Public universities expect state support to keep dropping

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Standing in the Indiana Memorial Union in Bloomington last month, Indiana University President Michael McRobbie made a startling forecast: A decade from now, IU will derive less than 10 percent of its revenue from state funds.

That’s assuming state support of universities continues to grow at the less-than-inflationary pace it has the past 20 years, during which state funding fell from half of IU’s budget to just below 20 percent now. But given the low tax revenue flowing from Indiana’s struggling economy, that’s a fair assumption.

IU IU President Michael McRobbie suggested in a speech last month that less state funding should mean less state control. (IBJ Photo/ Perry Reichanadter)

Which begs a question: If IU, as well as its rival Purdue University, gets to a point where nine out of 10 of its dollars come from somewhere other than the public coffers, will it still be a public university? Or will it become a de facto private university, with the high tuition, high out-of-state enrollment and selective admissions that come with it?

McRobbie didn’t answer that question directly. And he declined to be interviewed for this story. But he clearly wants to see lessening state support come with lessening state control.

“At the same time our state support has declined, the desire and demand for increasingly detailed administrative and legislative oversight of all aspects of our operations has increased,” McRobbie said, according to prepared remarks, in his Sept. 27 State of the University speech.

He added, “The challenge will be to ensure that regulation is commensurate with the support provided and that the university has the necessary freedom to adjust to a rapidly changing economic and educational environment.”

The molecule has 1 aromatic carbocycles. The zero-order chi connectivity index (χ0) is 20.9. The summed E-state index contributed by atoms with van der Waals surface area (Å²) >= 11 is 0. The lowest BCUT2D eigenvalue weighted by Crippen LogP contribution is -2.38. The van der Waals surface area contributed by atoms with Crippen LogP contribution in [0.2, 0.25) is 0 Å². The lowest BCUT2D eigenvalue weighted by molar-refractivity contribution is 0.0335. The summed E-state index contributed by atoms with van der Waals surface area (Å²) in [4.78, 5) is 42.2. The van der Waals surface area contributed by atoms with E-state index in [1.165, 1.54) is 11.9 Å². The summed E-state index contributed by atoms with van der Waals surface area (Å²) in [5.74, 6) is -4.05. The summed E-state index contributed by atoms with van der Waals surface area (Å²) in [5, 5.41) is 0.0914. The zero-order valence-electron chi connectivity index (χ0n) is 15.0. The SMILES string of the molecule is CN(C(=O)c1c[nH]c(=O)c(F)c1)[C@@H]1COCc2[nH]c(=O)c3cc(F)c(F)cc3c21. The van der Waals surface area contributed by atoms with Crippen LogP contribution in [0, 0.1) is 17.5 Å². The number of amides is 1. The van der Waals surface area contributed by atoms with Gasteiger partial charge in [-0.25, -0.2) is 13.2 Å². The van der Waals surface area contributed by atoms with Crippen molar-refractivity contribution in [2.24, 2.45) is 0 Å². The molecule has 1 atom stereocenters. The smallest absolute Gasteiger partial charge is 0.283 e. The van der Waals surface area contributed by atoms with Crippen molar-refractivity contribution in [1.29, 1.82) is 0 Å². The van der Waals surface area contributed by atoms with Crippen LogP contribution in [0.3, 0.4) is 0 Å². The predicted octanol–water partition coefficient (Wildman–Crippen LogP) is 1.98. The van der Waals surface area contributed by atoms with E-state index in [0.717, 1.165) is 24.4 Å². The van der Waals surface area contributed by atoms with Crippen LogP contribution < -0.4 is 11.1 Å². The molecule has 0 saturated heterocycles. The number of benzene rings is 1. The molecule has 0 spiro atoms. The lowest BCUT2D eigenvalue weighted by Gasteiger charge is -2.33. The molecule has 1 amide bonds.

The issue is far broader than IU and Purdue. The “gradual privatization of public universities” has been a topic among university leaders for a generation. But the economic downturn of the past four years has prompted more frank discussions of privatization in Michigan, Colorado, California, Oregon and even Indiana.

“That is a trend that we have seen and will continue to see,” said Diane Viacava, a public finance analyst at Moody’s Investors Service in New York, who follows both IU and Purdue. “The states are reducing their support for their public universities, and that’s going to continue, especially as they’re wrestling with their budgets.”

Sen. Luke Kenley, R-Noblesville, said he has been approached with informal proposals to privatize Purdue, whose engineering and aeronautics programs could probably draw far more out-of-state students, who pay triple the tuition of Indiana residents. He declined to identify who approached him.

Kenley, who chairs the Senate’s appropriations committee, shot down the idea immediately, saying Purdue would first have to write the state a multibillion-dollar check for all its investments in the university since its founding in 1869.

“It’s been suggested to me, ‘Shoot, West Lafayette is so successful, why don’t you just let them be independent and run them as a private school?’” Kenley said, adding, “They want to be their own emperors.”

Purdue officials—who expect state support to make up just 11 percent of the budget for the West Lafayette campus by 2020—have had their finance executives run the numbers of what a privatization of the university would look like.

Their calculations followed a model developed by the University of Oregon that calls for a university to borrow money to create an endowment that would, over time, build up to such a level that it could generate enough cash to replace the state appropriation.

“It’s conceivable, but it would take a pretty desperate situation [at the state level],” said Tim Sands, Purdue’s provost. “When I think of Purdue, in particular, I don’t see that in the near-term horizon at all. But it could happen in another state.”

Reduced state influence?

Right now, talk of privatization is nothing more than that. Neither IU nor Purdue could sustain a sudden loss of 20 percent of revenue, which equals about $550 million per year for IU’s seven campuses and about $380 million for Purdue’s four campuses.

In addition to state funds, IU and Purdue each derive about one-third of their revenue from student tuition and fees, and the rest from a mix of fundraising, investment returns, research grants and contracts, and auxiliary services for food, parking, bookstores and sports.

Other state-funded universities get larger portions of their budget from the state. At Ball State University in Muncie, for example, 33 percent of revenue comes from the state.

But the possibility of taxpayer appropriations’ dropping below 10 percent at IU and Purdue is prompting state leaders to ask some vexing questions about how much control or influence the state will have over the universities. At that point, annual fundraising from donors would likely exceed state appropriations.